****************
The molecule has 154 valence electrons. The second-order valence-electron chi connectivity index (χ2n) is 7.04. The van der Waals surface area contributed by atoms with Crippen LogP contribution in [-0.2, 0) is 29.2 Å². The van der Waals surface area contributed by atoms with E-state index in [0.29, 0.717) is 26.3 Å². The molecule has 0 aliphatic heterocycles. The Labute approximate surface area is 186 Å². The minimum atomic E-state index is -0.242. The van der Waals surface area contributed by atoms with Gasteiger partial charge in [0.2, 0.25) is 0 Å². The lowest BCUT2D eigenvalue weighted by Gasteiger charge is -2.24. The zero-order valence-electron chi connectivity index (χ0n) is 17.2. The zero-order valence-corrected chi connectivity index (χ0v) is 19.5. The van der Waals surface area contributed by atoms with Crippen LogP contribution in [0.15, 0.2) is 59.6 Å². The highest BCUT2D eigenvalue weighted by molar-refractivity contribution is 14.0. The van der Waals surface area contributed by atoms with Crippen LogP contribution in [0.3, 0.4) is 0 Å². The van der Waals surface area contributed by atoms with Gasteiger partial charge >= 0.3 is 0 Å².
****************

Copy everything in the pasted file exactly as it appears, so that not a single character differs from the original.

The molecule has 154 valence electrons. The second-order valence-electron chi connectivity index (χ2n) is 7.04. The van der Waals surface area contributed by atoms with Crippen LogP contribution in [-0.2, 0) is 29.2 Å². The van der Waals surface area contributed by atoms with E-state index in [0.29, 0.717) is 26.3 Å². The molecule has 0 aliphatic heterocycles. The Labute approximate surface area is 186 Å². The minimum atomic E-state index is -0.242. The van der Waals surface area contributed by atoms with Gasteiger partial charge in [0.2, 0.25) is 0 Å². The lowest BCUT2D eigenvalue weighted by Gasteiger charge is -2.24. The zero-order valence-electron chi connectivity index (χ0n) is 17.2. The zero-order valence-corrected chi connectivity index (χ0v) is 19.5. The van der Waals surface area contributed by atoms with Crippen LogP contribution in [0.15, 0.2) is 59.6 Å². The highest BCUT2D eigenvalue weighted by molar-refractivity contribution is 14.0. The van der Waals surface area contributed by atoms with Crippen LogP contribution in [0.3, 0.4) is 0 Å². The van der Waals surface area contributed by atoms with Gasteiger partial charge >= 0.3 is 0 Å².